Heading Over & Out

A couple's European Cruise aboard a Krogen Express 52.

Den Helder, Netherlands: Surprise

A change in weather early in the cruise led to this unintended stop, and a chance encounter.

Aarhus, Denmark: Emergency

Beautiful architecture, yes, but a full black water tank and faulty macerator were distractions.

Skagen, Denmark: Total awe

This long, stunning beach is formed by shoaling sands where the Baltic and North seas meet.

Oslo, Norway: Land Cruise

The marina is across from a castle. Then it’s a walk to the city square or a bus ride to waterfalls.

What the heck are we doing? That’s the question people ask when they’re about to bungee jump or adopt triplets. It also crept into my mind as Wendy and I idled out of the harbor at Burnham-on-Crouch along England’s east coast. Our destination: Oslo, Norway, over the North Sea and a little out of our comfort zone. A trip of about 650 nautical miles, one way, but more than three times that distance when factoring our scenic return cruise back. Perhaps a ­casual distance for some adventurers, but for us it would be our longest trip ever on Amusant (French for amusement, which honestly didn’t quite seem fitting at this point).

The couple found an epicenter of entertainment in Nyhavn, Copenhagen.

Understand, we were still relatively new to open-water cruising. We bought our 52-foot Krogen Express after having only a few years’ experience in a 20-foot runabout with navigation lights that only worked occasionally. Yet that little boat inspired us to talk about the idea of retiring, buying a bigger boat and cruising around Europe for 10 years.

One hurdle was Europe itself. It was a new continent for us, with different languages and different boating protocols. (During a shakedown cruise around the north coast of France, we were scolded by a lock attendant, which was doubly embarrassing because I couldn’t understand a word he said, only that he wasn’t happy.) As we headed away from the U.K., the questions kept coming.

Did we bring enough milk? Would we be able to find more Ben & Jerry’s? Is the North Sea friendlier than a French lock attendant?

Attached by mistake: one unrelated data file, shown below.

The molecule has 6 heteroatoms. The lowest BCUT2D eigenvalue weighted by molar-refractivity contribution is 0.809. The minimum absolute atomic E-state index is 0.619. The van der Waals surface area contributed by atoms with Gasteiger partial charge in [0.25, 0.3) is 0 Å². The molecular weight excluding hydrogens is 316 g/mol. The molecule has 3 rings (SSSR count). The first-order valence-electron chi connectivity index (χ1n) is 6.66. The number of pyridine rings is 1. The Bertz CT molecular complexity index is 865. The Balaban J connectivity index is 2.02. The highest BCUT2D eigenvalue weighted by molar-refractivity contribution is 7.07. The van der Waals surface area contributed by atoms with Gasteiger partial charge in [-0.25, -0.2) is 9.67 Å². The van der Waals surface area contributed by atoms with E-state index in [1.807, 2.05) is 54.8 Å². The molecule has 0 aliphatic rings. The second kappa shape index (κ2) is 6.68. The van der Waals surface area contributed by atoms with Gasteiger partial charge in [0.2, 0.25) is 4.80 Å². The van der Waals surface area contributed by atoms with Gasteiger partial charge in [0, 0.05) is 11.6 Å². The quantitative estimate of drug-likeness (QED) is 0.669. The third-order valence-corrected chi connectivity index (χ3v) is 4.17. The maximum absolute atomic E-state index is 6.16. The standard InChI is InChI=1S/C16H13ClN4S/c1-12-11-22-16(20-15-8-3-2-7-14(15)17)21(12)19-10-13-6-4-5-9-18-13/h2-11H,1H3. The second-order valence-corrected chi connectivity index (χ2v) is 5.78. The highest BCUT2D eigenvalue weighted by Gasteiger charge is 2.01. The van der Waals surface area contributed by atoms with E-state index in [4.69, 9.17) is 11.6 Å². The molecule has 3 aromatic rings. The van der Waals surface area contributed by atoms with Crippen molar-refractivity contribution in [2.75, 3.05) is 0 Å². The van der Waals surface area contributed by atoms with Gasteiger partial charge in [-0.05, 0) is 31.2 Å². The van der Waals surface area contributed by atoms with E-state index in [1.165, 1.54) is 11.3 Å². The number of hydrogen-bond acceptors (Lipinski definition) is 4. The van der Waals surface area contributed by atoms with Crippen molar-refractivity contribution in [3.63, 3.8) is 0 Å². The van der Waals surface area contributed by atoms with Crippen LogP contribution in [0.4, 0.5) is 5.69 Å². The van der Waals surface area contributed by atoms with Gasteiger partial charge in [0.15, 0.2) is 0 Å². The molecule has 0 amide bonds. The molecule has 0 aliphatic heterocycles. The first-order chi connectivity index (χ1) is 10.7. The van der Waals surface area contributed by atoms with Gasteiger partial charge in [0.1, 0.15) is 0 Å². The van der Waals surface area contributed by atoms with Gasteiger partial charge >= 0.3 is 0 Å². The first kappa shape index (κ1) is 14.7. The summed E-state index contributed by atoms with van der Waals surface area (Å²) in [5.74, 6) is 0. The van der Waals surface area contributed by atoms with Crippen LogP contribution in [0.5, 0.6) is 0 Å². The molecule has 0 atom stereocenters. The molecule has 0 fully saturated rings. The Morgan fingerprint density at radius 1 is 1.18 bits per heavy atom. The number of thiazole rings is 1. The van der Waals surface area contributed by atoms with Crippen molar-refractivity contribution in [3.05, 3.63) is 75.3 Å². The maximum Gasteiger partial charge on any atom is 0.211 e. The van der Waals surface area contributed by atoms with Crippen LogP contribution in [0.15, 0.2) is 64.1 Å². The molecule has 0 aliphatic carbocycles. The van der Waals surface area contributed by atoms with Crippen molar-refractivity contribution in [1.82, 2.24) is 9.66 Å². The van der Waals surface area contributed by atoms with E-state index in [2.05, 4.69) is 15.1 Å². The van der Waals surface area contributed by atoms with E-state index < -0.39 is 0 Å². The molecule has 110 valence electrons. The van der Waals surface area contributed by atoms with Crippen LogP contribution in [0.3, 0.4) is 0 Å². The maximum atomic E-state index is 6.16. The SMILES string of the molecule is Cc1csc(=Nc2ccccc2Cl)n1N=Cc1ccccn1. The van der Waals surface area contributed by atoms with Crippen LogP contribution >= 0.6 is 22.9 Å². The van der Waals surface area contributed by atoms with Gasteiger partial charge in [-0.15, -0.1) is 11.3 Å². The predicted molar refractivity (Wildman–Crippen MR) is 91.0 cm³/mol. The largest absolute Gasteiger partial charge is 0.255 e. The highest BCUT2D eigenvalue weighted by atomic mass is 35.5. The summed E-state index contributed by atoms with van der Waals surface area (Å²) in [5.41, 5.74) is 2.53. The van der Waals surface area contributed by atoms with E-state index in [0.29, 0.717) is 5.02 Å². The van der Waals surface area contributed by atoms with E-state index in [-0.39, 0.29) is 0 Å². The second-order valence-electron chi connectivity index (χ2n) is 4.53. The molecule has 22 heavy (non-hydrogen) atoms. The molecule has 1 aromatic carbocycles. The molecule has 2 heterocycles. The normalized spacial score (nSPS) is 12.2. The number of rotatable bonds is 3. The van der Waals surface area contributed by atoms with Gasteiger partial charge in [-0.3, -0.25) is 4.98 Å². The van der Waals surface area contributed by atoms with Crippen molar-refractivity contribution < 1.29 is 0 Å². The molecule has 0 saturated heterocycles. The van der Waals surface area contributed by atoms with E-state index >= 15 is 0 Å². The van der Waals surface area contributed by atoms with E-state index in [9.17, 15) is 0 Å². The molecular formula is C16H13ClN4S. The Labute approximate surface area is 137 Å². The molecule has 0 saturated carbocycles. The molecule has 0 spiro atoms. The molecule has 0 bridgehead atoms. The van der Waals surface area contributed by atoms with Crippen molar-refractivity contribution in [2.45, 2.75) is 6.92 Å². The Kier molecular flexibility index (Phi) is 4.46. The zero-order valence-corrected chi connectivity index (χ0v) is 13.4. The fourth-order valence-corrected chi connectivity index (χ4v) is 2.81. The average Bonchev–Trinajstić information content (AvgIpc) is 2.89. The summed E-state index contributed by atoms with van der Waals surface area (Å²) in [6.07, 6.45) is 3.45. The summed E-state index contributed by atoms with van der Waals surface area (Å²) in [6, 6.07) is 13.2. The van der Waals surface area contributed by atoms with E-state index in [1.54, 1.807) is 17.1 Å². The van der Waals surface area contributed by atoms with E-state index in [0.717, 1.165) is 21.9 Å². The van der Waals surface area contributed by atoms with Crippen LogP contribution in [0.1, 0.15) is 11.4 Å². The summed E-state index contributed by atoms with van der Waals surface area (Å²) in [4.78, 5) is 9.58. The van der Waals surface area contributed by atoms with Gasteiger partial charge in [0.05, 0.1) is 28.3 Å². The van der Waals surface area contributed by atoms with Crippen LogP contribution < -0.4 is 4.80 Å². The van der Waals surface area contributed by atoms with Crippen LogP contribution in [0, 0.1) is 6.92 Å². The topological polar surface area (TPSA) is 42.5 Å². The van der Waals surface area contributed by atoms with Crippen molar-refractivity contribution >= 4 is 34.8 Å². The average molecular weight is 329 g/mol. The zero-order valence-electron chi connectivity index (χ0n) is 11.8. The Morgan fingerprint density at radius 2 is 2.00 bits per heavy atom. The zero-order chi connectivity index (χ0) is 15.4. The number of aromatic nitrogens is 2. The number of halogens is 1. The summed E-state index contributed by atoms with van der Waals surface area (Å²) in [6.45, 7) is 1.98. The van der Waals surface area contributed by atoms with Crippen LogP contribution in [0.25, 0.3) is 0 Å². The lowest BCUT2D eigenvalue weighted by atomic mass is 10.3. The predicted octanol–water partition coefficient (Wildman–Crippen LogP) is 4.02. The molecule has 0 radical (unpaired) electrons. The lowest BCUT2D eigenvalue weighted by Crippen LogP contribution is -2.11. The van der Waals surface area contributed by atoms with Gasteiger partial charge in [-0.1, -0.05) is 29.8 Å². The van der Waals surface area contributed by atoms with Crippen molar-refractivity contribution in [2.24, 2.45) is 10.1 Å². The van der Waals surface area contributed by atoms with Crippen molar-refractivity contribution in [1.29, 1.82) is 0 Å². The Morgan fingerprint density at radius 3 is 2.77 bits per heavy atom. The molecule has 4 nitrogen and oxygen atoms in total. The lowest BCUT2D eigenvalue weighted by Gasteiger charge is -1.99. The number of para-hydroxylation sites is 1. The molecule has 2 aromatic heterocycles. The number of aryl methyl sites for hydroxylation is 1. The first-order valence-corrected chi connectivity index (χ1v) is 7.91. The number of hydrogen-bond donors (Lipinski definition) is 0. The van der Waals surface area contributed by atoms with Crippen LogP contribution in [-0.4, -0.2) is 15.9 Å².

The answer to that last question came immediately. A few miles out we had to change our plans.

A classic coastal scene in Flåm, Norway.

“These waves are beating us up,” I said into the empty salt air around us. Wendy and I had both seen the marine forecast that morning, and 5-foot seas were not in it.

“We have to divert,” I said.

Our original plan was to go around the Frisian Islands and make Cuxhaven, Germany. But the weather persuaded us to cross the narrow southern end of the sea and port in Den Helder, Netherlands.

It was an early lesson about adapting on the fly. And what happened next was nothing short of amazing.

When Krogen Express released its 52-foot yacht more than a decade ago, it didn’t break the mold — it kept it. The 52 became the only model Krogen Express has built since then. The couple in this story live on their 52 because of the broad living quarters and solid fuel efficiency (she burns 4 to 5 gph at 9 knots). As they say: “She’s gotten us through some crazy situations.”

it never would have happened had the satellites not been looking down upon us. At the dock in Den Helder, ready to take our lines, were two Dutch friends, Hans and Thea. They’re also Krogen Express owners and had been following our progress and our game change in live time on marinetraffic.com. We had instant dinner companions far from home. And we had help.

During dinner Hans could sense my misgivings about conditions between here and Cuxhaven.

“We’ll take the canals,” Hans said.

He said “we,” as in he’d come with me. We’d leave when the canals opened in the morning. (Wendy and Thea would take a car and meet us in Cuxhaven.)

I found out it’s a long slog through the locks and canals in the Netherlands, and that was before we were caught by double red lights in the middle of nowhere. The long slog got longer.

After finally reuniting with Wendy and saying goodbye to Hans and Thea, we marched onward, up the 61-mile Kiel Canal, along the fringe of the Baltic Sea and, two nights later, into Flensburg, Germany. We noticed later that when we mentioned Flensburg anywhere in Germany, people would smile a guilty smile. Turns out, this town on Germany’s northern border is home to the computer database for all driving violations in the country, and every German knows it — and is probably in it.

Part of the fun of cruising through Europe is the crossing of borders. It’s like coming to a new state while driving through North America, except here you enter new countries and different cultures. So, when we crossed into Denmark and came to its second-­largest city of Aarhus, it was immediately clear that we weren’t in Germany, or anywhere near Rhode Island, anymore.

we found marselisborg marina in Aarhus, no problem; but the way Danes view boats here presented a big problem for us. Maneuvering in the marina almost necessitated a helicopter and boat sling. The dead-end fairways are tight. They’re built for 32- to 40-foot sailboats, and even those owners have to push off pilings to turn around.